Yeivin and Avigad disagreed on the date of the construction of the first fortress. Yeivin maintained that it was established in the 10th century BCE, the time of the United Kingdom of Israel. Avigad asserted it was established in the 9th century, after the split into the Kingdom of Israel (Samaria) and Kingdom of Judah. As for the second fortress, the archaeologists claimed it was destroyed in the late 8th century, based on layers of destruction that could be seen inside it. The reason for the destruction was in their view part of the 732 BCE military campaign of the Assyrian king Tiglath-Pileser III in the region. The archaeologists also claimed to have found pottery from the 7th century, showing the site continued to be in use after the destruction. However, the final report of the excavation was never published and some of their assumptions were disputed by Archaeologists Oren Tal and Alexander Fantalkin in a published in study from 2009.
Tal and Fantalkin have examined the notes written by these earlier archaeologists as well as the pottery they had found. They came to the conclusion that the site was not settled during the Israelite period, but no earlier than the late 8th century BCE (the Assyrian campaign took place in 732 BCE), more than a century after the original date given by Sukenik and Yeivin in the 1930s. Therefore, this fortress was built by the Assyrian rulers or their vassals. It was part of a chain of forts built by the Assyrians along the coast. Due to the absence of pottery characteristic of the end of the 7th century BCE, the abandonment of the fortress was dated to some time after 650 BCE, around the time of the Assyrian withdrawal of the country. This view was further supported by a unique find: a Greek amphora (a type of jar used to store oil), from the island of Lesbos. It is the earliest known Lesbian ceramic work in the whole Mediterranean, which may have reached the site with a trade ship.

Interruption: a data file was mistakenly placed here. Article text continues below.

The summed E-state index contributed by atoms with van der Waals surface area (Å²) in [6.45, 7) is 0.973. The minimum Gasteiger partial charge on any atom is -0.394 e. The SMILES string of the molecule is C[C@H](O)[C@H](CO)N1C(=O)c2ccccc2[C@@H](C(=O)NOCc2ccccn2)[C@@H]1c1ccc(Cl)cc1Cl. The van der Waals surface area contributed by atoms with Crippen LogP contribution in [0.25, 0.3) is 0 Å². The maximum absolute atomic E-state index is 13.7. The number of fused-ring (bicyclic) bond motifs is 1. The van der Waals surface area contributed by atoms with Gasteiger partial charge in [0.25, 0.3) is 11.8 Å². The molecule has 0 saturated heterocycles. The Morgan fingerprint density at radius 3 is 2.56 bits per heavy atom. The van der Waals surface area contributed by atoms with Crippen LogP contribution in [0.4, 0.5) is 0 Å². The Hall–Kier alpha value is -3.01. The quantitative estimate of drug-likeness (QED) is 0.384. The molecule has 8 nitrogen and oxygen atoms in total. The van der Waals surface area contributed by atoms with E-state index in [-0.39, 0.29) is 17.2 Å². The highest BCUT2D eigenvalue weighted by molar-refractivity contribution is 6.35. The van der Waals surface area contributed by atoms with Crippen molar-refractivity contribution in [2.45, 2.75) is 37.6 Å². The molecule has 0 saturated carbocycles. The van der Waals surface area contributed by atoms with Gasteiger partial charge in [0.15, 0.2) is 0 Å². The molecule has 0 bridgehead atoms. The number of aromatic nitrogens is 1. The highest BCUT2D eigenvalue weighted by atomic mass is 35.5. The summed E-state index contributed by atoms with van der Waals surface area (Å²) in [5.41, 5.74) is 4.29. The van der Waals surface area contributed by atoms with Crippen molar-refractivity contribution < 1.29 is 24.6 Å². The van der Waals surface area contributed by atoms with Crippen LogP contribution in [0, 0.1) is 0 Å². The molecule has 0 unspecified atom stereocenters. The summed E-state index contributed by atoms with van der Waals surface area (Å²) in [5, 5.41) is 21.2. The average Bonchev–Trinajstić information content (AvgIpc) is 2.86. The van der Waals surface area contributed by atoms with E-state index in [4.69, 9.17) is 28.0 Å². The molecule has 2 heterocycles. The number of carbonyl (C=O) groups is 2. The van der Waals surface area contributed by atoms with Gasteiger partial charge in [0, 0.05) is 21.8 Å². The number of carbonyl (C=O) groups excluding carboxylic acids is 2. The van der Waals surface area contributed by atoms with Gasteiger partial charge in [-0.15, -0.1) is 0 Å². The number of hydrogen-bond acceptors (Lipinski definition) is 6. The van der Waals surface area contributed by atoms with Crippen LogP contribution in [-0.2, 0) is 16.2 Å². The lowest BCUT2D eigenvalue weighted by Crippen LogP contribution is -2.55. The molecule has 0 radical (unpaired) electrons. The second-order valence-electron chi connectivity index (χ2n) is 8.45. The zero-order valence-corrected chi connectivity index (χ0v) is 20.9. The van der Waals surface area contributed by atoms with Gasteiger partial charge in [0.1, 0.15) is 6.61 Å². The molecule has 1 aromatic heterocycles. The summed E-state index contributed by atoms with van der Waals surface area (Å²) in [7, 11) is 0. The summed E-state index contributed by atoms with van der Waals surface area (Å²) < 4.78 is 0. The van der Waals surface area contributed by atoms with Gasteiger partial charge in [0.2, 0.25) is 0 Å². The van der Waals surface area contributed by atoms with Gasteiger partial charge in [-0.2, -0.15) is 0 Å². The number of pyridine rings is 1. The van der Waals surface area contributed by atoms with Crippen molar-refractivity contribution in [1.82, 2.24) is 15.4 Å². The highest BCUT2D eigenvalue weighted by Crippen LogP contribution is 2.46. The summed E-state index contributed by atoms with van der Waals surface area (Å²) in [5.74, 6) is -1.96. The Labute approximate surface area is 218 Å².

- Shapira, Ran (2016-05-28). "Archaeologists Solve Mystery of 2,700-year-old Fortress in Tel Aviv". Haaretz. Retrieved 2018-02-18.
- "Tell Qudadi (Tell a-Shuni) - initial preservation". Conservation Department - Heritage Conservation in Israel (in Hebrew).
- Oren Tal; Alexander Fantalkin (2009). "Re-Discovering the Iron Age Fortress at Tell Qudadi in the Context of Neo-Assyrian Imperialistic Policies" (PDF). Palestine Exploration Quarterly. Palestine Exploration Fund. 141 (3): 189. doi:10.1179/003103209X12483454548121.
- Oren Tal and Alexander Fantalkin (2009). "An Iron Age IIB Fortress at Tell Qudadi: A Preliminary Study / מצודה מתקופת הברזל בתל קודאדי: מחקר ראשוני". Eretz-Israel: Archaeological, Historical and Geographical Studies / ארץ-ישראל: מחקרים בידיעת הארץ ועתיקותיה (in Hebrew). Israel Exploration Society. EPHRAIM STERN VOLUME: 192–205. JSTOR 23631324.
- Tal and Fantalkin 2009, p. 188-189.
- Tal and Fantalkin 2009, p. 189-190.
- Tal and Fantalkin 2009, p. 194-195.
- Ram Gophna; Yitzhak Paz (2011). "Tell Qudadi and Tel Gerisah: Two Early Bronze III Sites on the Yarkon River". Tel Aviv. 38: 42–51. doi:10.1179/033443510x12931017059260 – via ACADEMIA.
- Tal and Fantalkin 2009, p. 199.
- Tal and Fantalkin 2009, p. 198.
- Media related to Tel Kudadi at Wikimedia Commons